When the District evaluated the current placement of teachers on the salary schedule, and restructured the existing schedule, the new year-over-year increase on average for the bargaining unit members was 14.72%. This year-over-year cost to the District was equivalent to 9% based on a current-year cost of 1% increase to the bargaining unit or about $120,000 for each percent increase provided to the West Sonoma County Teachers Association unit members. 

Overall, restructuring the salary schedule, which is now one of a kind in Sonoma County, helps to ensure that the district can attract and retain high-quality educators who will continue supporting and advancing academic achievement. As the table above indicates, WSCUHSD is above average in every category of significance. In addition, the average WSCTA salary is above the statewide average by $2,816.

Our goal is to make the West Sonoma County Union High School District a destination district for all students. We just took a huge step forward in achieving this goal through the settlement of this tentative agreement with the WSCTA.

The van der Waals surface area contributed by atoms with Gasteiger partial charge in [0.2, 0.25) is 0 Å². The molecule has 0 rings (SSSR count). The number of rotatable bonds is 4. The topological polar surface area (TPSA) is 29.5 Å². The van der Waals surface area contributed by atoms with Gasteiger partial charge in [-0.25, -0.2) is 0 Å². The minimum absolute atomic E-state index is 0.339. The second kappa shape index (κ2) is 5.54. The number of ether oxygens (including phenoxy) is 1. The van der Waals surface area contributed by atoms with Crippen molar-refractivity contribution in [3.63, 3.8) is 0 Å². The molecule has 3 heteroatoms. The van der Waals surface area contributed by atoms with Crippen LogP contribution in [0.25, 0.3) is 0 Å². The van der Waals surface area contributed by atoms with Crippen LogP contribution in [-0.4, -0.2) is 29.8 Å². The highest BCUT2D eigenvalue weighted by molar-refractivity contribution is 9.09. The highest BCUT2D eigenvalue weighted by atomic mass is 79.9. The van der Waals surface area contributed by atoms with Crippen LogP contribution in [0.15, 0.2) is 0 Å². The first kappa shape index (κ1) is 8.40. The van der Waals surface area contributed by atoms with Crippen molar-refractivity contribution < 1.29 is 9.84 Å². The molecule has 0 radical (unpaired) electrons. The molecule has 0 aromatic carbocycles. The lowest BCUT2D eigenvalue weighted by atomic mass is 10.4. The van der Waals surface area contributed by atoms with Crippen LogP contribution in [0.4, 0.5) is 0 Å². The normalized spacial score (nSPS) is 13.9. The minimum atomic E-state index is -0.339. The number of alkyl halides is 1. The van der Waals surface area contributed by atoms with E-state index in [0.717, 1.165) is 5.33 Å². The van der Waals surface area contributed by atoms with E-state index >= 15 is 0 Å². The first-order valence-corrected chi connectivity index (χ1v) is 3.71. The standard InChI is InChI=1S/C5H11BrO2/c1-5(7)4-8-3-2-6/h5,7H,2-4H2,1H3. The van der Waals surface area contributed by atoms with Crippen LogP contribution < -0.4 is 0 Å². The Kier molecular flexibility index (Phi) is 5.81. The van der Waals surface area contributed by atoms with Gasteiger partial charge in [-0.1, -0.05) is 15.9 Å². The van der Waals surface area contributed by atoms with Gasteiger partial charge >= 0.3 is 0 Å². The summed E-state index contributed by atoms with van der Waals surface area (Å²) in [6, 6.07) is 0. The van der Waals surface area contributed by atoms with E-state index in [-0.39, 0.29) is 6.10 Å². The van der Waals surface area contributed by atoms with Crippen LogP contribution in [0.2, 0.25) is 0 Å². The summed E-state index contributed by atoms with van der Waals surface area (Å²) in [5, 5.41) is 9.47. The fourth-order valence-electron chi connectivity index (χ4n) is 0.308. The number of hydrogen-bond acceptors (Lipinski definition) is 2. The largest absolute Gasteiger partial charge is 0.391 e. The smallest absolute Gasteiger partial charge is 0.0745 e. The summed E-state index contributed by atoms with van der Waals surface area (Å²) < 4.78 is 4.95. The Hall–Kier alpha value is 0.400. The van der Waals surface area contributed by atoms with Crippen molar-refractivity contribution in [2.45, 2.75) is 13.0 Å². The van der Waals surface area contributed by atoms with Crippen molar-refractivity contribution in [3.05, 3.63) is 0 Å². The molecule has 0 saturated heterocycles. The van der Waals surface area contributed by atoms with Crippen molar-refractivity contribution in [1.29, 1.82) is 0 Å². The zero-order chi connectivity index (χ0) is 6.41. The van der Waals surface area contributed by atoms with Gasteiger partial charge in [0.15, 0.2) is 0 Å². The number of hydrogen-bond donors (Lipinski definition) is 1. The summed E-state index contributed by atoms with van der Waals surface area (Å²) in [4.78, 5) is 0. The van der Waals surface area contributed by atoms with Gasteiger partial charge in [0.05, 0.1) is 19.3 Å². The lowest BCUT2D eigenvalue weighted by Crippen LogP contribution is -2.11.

The bargaining teams were:

WSCTA: Brian R. Miller, Lily Smedshammer, Joel Stickel, and Shealon Bertch

WSCUHSD: Chris Meredith, Andrew Soliz, Mia Del Prete and Chuck Wade

Both sides congratulated Mia Del Prete on her contributions to reaching an agreement, the last one before her retirement.

Historical context of past WSCUHSD negotiations with WSCTA: 

Current year salary and benefit comparisons to SoCo districts with a comprehensive high school before restructuring the 2024-2025 salary schedule: 

Salary and benefit comparisons to SoCo districts with the restructured salary schedule: 

bottom of page